Corker: White House is a ‘day-care center’
Republican Sen. Bob Corker “has done the country the immense favor of acknowledging the obvious,” said Michelle Goldberg in The New York Times. Namely, that President Trump “cannot be trusted with the power he holds.” The influential Tennessee senator, who chairs the Foreign Relations Committee, said that Trump’s top aides are fighting to save “our country from chaos,” and described the White House as “an adult day-care center” where aides babysit a president prone to toddler-like tantrums. After Trump tweeted out a barrage of counterattacks on Corker, the senator accused Trump of treating the presidency like “a reality show” and setting the nation “on the path to World War III.” Corker said most Republican senators feel the same way. Now, when will the rest speak up?
“If Trump is such a toddler, why did Corker enable his rise in the first place?” asked Pascal- Emmanuel Gobry in TheWeek.com. Corker did more than most to help Trump win the backing of the GOP establishment, campaigning with him and urging the party to unite behind its nominee despite serious concerns about his psychological fitness to lead. But now that Corker has decided not to run for re-election, he has apparently rediscovered his principles. “The bargain Republicans made when they decided to support Trump was that his personality could be, if not quarantined, then at least compartmentalized,” said Paul Waldman in The American Prospect. Instead, “one major issue after another winds up being shaped by Trump’s personal whims and resentments.” By feuding with Corker, Trump probably just lost one more critical vote for the GOP’s tax plan. With a 52-48 majority in the Senate, Republicans need every vote they can get.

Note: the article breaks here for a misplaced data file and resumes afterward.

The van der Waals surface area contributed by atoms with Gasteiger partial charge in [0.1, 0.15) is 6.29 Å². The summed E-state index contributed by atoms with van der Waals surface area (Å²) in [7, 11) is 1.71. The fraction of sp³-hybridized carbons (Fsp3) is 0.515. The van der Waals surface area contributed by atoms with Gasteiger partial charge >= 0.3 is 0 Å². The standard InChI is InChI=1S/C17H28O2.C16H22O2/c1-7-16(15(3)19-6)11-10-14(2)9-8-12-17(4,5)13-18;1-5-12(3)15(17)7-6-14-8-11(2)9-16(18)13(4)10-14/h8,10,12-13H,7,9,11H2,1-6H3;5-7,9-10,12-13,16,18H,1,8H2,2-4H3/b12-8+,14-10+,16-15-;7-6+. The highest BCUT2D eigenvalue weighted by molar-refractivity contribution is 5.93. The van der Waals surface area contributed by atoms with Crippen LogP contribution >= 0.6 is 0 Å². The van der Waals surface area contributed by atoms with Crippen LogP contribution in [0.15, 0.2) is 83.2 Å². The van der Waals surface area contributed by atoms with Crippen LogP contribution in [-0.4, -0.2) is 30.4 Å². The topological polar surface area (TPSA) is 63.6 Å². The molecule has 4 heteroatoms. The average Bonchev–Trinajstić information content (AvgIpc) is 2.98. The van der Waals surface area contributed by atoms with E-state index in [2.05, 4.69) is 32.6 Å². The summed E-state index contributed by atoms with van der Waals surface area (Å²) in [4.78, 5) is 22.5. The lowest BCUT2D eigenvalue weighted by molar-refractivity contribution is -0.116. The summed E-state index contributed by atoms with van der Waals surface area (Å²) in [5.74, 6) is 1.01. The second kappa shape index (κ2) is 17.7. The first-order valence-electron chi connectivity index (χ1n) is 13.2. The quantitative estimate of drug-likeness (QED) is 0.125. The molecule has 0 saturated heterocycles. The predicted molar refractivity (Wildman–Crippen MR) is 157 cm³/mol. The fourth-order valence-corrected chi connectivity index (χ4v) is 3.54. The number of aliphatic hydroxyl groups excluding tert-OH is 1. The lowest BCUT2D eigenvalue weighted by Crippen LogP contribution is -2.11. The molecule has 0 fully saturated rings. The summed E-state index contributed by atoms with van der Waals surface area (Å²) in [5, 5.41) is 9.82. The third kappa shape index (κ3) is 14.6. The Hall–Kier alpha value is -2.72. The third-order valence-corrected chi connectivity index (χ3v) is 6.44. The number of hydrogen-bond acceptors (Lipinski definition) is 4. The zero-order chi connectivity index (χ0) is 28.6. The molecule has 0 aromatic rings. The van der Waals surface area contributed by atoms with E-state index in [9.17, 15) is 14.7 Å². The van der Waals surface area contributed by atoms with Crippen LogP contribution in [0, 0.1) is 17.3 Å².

Publicly, the White House is pushing back against Corker, said Josh Dawsey in Politico.com. But many aides admit that behind the scenes, they spend a lot of their time “managing the president, just as Corker said.” The aides say they struggle to contain the president’s volcanic anger, promising to carry out impulsive orders “next week” or just changing the subject. Trump, meanwhile, is “already chafing” at the controls instituted by Chief of Staff John Kelly, and sometimes purposely sends out tweets that he knows will make Kelly and other aides cringe. “They’re not presidential, I know,” Trump tells them, grinning triumphantly. The next day, he tweets some more. ■